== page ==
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Reference Number EP/V010840/1
Title Metal halide semiconductors: materials discovery beyond ABX3 perovskites
Status Started
Energy Categories RENEWABLE ENERGY SOURCES (Solar Energy, Photovoltaics) 100%;
Research Types Basic and strategic applied research 100%
Science and Technology Fields PHYSICAL SCIENCES AND MATHEMATICS (Physics) 10%;
PHYSICAL SCIENCES AND MATHEMATICS (Metallurgy and Materials) 40%;
PHYSICAL SCIENCES AND MATHEMATICS (Computer Science and Informatics) 10%;
ENGINEERING AND TECHNOLOGY (Electrical and Electronic Engineering) 40%;
UKERC Cross Cutting Characterisation Not Cross-cutting 100%
Principal Investigator Dr LM Herz
No email address given
Oxford Physics
University of Oxford
Award Type Standard
Funding Source EPSRC
Start Date 01 March 2021
End Date 31 August 2024
Duration 42 months
Total Grant Value £1,366,328
Industrial Sectors Electronics; Energy
Region South East
Programme NC : Physical Sciences
 
Investigators Principal Investigator Dr LM Herz , Oxford Physics, University of Oxford (99.997%)
  Other Investigator Professor M R Filip , Oxford Physics, University of Oxford (0.001%)
Dr MB Johnston , Oxford Physics, University of Oxford (0.001%)
Dr hjs Snaith , Oxford Physics, University of Oxford (0.001%)
  Industrial Collaborator Project Contact , Oxford Photovoltaics Limited (0.000%)
Web Site
Objectives
Abstract Climate change and energy security are some of the greatest challenges to be faced by mankind over the coming century. Renewable sources of energy and increases in energy efficiency are key solutions that will allow the world to maintain and enhance its current level of prosperity. Photovoltaic cells, in particular, allow large-scale, sustainable generation of electricity: the solar energy incident on the surface of the earth in one hour is enough to provide the whole world's current annual energy requirements. In addition, light-emitting diodes for solid-state lighting can significantly reduce the power demand for lighting, but still require further improvements in cost per given quality of light. Further advances in these fields rely crucially on the discovery and development of new semiconducting materials that can efficiently turn light into electricity, and vice versa.The relatively recent use of hybrid metal halide perovskite semiconductors in photovoltaic and light-emitting devices has been particularly exciting here. These materials now deliver solar cells with power conversion efficiencies exceeding 25% for single-junction thin-film cells (close to the thermodynamic limit of 30%), and efficient light-emitting diodes. However, some issues remain with this current class of ABX3 metal halide perovskites, including toxicity of lead which is incorporated in the highest performing materials, as well as long-term material stability, and stable band-gap tunability, required for higher efficiency tandem solar cells and colour-tunable light emission. Therefore, the discovery of a new catalogue of semiconductors which overcome such issues would be extremely exciting at this point.This research programme will enable the discovery of new semiconductors within the broader class of metal-halide compositions (beyond the now well-established group of ABX3 perovskites) which is still unexplored to a surprising extent. New materials discovery will be enabled by a closely-knit feedback loop based on the complementary and world-leading expertise portfolios of the four co-investigators, encompassing computational modelling and prediction, materials synthesis, thin-film fabrication and passivation and combinatorial spectroscopic characterization. These activities will evolve in three well-defined strands, focusing on computational design, materials synthesis and processing, and experimental assessment of critical material properties. These strands will be carried out in parallel, will be exceptionally well interlinked, and evolve as part of a feedback loop in which any new finding in one strand will feed highly useful information into the other two strands. This co-ordinated effort will allow us to turn discovery of new semiconductors from the current slow, trial-and-error, needle-in-a-haystack search into a rapid, targeted and systematic exploration of a vast group of potential candidate materials. Such directed discovery will unearth a new library of high-performance materials, given that the currently available materials are likely to be just the tip of the iceberg of actually available, but as yet undiscovered semiconductors.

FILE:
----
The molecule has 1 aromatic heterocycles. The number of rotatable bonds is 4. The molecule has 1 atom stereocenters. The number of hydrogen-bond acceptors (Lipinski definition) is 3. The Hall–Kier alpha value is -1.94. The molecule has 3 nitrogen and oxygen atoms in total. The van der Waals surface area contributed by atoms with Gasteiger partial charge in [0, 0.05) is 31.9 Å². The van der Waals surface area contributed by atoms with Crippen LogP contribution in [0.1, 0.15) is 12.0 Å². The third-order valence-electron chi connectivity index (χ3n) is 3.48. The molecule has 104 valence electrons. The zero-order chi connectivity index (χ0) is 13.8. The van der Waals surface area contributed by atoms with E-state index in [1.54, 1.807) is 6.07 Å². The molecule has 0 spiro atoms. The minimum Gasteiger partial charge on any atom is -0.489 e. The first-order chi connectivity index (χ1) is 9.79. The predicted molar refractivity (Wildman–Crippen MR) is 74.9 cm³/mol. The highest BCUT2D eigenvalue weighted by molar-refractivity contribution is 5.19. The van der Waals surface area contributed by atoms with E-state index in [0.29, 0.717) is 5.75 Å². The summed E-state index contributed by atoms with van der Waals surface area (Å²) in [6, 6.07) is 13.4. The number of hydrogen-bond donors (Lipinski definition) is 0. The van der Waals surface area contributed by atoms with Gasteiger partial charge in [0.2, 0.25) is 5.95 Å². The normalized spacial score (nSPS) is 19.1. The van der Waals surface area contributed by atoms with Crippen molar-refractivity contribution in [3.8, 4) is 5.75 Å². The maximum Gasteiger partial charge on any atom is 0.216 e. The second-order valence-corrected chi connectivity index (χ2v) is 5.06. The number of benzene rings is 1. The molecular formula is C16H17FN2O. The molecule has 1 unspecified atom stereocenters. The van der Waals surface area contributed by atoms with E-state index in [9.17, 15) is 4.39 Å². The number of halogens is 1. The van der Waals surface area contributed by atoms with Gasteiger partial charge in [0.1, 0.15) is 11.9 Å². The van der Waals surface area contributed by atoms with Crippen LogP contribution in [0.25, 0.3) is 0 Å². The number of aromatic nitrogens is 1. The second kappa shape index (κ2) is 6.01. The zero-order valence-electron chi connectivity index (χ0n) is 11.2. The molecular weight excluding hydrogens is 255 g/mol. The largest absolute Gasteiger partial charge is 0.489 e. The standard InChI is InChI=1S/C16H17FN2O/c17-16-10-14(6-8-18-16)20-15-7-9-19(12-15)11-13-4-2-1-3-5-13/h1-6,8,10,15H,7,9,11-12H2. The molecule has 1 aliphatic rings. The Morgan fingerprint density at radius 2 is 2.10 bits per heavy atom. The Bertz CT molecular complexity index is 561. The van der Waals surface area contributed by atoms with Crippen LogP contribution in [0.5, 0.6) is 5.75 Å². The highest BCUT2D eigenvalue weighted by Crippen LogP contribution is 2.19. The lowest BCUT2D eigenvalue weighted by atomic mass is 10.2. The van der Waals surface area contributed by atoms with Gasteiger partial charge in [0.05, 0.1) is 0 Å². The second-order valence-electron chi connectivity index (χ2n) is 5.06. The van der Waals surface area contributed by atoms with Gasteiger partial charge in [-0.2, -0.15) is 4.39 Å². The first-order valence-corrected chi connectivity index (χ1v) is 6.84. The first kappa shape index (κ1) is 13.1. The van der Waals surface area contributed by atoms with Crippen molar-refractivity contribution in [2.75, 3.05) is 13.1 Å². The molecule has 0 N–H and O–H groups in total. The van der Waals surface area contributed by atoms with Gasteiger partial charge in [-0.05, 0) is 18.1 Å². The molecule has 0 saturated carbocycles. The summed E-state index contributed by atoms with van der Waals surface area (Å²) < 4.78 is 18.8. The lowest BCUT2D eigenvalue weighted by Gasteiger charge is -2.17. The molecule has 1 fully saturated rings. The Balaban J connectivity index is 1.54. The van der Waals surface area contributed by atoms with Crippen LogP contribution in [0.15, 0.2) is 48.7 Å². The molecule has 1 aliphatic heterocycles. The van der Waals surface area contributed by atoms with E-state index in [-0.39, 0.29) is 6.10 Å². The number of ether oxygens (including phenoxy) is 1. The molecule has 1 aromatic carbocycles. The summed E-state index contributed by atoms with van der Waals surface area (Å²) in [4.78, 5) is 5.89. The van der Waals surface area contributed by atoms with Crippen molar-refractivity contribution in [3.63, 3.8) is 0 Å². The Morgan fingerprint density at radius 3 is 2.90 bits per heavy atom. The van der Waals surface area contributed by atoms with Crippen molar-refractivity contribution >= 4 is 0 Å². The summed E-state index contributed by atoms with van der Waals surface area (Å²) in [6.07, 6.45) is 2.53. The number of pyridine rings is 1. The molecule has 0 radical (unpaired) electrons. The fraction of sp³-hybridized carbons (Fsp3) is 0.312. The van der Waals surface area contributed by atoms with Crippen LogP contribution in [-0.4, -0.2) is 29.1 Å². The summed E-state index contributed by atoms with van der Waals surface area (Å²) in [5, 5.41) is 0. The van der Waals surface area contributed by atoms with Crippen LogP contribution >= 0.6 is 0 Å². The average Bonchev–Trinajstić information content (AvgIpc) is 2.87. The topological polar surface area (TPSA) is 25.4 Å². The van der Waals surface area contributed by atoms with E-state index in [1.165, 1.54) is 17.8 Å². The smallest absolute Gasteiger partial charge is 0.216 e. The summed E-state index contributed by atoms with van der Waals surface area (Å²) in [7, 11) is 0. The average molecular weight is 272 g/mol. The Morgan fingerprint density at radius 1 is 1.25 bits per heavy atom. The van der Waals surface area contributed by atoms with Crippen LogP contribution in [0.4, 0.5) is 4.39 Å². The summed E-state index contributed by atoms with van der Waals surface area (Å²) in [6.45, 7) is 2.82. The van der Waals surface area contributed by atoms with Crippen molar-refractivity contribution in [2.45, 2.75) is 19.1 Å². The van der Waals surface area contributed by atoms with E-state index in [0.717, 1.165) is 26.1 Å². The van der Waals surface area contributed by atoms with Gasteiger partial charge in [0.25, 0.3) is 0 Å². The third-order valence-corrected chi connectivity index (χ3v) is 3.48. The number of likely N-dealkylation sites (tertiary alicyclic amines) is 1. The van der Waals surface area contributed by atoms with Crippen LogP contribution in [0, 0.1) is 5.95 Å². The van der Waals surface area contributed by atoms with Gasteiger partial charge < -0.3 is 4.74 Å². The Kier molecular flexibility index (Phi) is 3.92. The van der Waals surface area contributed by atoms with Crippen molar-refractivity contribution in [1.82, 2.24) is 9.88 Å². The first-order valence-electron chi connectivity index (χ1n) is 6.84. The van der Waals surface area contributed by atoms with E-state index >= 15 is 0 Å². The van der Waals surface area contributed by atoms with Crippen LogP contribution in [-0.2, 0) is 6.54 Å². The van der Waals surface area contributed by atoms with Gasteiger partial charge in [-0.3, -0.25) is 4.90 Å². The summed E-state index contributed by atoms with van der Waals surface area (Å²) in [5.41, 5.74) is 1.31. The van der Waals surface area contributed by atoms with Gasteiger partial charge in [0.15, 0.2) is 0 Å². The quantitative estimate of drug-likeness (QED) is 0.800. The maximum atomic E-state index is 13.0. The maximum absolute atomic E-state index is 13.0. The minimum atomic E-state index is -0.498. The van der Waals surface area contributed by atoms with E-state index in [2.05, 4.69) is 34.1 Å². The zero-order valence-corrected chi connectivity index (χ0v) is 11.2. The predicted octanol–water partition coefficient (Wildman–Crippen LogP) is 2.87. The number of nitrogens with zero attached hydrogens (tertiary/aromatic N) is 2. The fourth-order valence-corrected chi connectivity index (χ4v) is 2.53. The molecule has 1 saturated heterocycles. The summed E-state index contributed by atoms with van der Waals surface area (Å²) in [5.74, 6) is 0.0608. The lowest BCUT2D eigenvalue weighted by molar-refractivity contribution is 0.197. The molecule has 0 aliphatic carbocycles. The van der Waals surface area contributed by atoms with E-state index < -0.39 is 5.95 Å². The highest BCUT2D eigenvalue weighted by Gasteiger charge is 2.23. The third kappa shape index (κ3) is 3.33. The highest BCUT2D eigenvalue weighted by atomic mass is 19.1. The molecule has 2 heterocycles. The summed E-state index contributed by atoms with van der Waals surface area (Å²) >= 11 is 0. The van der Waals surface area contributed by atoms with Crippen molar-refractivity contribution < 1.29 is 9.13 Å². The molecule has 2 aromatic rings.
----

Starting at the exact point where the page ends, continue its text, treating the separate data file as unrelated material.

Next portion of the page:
Publications (none)
Final Report (none)
Added to Database 08/11/21